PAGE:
SUMMARY OF ACTION OF CAM’S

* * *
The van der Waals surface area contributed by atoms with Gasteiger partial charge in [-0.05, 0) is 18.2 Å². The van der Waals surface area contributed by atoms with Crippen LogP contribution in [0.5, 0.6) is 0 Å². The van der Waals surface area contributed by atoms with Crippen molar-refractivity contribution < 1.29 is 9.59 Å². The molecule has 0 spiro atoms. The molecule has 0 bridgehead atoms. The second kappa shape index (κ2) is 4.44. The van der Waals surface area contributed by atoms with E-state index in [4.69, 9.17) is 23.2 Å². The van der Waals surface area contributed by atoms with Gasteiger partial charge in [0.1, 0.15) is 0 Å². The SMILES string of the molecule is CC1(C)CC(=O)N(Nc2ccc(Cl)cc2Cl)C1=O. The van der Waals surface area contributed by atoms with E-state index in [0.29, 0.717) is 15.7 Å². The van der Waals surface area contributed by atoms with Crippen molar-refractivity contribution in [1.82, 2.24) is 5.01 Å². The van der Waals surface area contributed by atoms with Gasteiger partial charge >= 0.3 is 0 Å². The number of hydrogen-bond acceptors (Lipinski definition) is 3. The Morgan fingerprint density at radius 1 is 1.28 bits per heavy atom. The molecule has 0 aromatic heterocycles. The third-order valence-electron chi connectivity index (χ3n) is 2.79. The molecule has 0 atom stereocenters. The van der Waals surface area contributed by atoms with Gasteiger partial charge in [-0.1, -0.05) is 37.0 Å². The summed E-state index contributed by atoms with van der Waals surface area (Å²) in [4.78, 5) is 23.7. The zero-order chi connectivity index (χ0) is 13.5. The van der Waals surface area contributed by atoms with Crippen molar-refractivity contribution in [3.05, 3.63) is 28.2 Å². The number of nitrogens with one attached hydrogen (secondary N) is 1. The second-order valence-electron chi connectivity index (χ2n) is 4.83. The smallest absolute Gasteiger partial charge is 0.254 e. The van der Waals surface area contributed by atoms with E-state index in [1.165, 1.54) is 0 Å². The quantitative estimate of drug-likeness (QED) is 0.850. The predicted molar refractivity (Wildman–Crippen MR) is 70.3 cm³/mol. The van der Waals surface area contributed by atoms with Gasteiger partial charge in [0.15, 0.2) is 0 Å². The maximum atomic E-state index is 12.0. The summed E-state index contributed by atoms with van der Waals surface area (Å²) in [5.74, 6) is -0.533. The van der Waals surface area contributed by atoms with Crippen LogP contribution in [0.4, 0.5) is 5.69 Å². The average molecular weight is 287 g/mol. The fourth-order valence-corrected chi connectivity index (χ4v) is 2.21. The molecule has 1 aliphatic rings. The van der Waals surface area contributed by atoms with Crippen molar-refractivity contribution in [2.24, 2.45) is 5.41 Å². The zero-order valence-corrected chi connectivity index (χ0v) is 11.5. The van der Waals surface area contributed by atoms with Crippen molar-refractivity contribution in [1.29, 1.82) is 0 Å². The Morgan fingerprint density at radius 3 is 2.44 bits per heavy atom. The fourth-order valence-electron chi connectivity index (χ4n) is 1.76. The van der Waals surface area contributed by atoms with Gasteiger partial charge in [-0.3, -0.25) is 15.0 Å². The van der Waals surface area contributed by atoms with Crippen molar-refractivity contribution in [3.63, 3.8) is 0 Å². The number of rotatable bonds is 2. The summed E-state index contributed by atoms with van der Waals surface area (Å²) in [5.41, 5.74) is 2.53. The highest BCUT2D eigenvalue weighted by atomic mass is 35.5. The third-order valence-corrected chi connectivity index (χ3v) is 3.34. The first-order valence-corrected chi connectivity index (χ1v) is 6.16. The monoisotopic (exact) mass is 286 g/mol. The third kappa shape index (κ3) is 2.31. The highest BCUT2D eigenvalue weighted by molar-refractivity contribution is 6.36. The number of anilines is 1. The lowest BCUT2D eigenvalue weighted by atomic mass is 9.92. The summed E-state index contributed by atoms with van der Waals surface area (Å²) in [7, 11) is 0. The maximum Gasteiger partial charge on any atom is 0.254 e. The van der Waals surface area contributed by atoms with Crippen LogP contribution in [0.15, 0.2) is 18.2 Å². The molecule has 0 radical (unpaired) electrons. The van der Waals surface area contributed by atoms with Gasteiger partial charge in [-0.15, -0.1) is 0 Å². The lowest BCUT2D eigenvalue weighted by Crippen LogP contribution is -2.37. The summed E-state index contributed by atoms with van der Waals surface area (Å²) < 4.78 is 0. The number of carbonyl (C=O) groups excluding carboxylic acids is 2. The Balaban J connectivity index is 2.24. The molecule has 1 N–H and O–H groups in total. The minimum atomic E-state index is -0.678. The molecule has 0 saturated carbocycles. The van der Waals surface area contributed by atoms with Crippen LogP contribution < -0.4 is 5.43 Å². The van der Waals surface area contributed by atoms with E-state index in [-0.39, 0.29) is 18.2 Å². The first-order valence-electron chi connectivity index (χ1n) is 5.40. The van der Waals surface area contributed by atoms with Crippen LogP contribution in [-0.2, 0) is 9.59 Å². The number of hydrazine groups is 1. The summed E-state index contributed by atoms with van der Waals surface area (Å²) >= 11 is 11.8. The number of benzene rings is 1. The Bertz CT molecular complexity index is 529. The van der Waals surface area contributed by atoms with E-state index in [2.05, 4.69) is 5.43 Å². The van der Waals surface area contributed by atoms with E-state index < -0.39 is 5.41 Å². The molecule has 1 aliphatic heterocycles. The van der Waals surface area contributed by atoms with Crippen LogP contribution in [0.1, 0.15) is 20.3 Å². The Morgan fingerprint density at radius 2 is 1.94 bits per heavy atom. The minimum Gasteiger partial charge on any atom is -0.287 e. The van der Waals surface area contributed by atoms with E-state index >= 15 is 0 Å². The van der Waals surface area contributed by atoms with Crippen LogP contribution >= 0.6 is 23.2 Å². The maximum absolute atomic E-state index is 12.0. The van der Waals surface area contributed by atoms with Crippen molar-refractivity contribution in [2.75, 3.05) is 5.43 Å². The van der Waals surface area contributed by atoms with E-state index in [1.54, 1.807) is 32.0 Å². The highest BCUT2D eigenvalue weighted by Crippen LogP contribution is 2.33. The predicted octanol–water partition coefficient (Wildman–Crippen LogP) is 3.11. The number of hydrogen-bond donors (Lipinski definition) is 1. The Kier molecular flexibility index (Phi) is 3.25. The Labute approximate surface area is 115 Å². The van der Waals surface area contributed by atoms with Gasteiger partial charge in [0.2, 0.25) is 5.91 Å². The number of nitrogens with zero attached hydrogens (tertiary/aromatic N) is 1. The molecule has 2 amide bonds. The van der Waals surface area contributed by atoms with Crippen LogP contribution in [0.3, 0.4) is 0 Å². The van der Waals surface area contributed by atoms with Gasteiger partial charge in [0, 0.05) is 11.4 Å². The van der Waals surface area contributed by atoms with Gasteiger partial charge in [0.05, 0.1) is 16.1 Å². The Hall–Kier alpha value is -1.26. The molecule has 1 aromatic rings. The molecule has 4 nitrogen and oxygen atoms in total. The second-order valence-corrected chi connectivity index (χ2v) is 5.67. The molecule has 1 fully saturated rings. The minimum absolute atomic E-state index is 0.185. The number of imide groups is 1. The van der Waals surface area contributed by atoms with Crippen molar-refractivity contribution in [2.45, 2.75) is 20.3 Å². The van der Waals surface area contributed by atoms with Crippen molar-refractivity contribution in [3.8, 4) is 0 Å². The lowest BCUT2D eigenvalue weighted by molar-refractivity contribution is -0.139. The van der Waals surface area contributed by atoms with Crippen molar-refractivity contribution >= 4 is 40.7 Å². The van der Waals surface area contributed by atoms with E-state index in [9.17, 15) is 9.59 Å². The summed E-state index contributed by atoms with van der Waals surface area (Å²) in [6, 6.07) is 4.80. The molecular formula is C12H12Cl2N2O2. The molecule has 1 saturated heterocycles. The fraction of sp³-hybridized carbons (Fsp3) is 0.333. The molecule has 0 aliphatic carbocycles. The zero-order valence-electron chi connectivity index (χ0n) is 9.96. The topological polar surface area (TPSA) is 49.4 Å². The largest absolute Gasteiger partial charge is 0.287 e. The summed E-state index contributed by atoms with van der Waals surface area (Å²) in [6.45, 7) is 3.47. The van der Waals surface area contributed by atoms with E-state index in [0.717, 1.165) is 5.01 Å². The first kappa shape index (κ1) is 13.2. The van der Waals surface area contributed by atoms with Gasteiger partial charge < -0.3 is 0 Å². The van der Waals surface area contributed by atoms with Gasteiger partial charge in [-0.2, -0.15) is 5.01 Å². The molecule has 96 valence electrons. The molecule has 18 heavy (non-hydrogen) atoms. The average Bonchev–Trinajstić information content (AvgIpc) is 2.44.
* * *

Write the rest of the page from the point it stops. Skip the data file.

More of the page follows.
Epidermolysis bullosa is an uncommon inherited skin disorder caused by a gene mutation in the integrin family of cell adhesion molecules. Integrins have adhesive receptors that are heterodimeric. The receptors have α, and β subunits joined with non-covalent bonds. Integrin α6 is found in multiple tissues except in epithelium cells. Integrin α6 interacts solely with β6 integrin, thus forming the heterodimer α6β4 (Schussler, Olivier, et al.,2021). Genetic mutations interfere with this order. The lethal form of epidermolysis bullosa is because of the occurrence of premature codons in the m-Ribonucleic Acid. Premature termination codons encode either α6 or β4 subunits, thereby triggering quick deterioration of the transcript that has been mutated and the absence of the integrin α6β4. Screening is done to check for the mutation of the α6 integrin in patients showing the absence of the α6 integrin. The missing integrin is detected to be replaced with a homozygous base-pair substitution for such patients. As a result, a serine residue is replaced with a leucine residue. The amino acid replacement, leucine, is contained within the first strand. The head of 6 has seven -propeller integrin blades (Has, Cristina, et al., 2018). The aberrant polypeptides are subjected to rapid proteolysis, including the lysosomal breakdown pathway.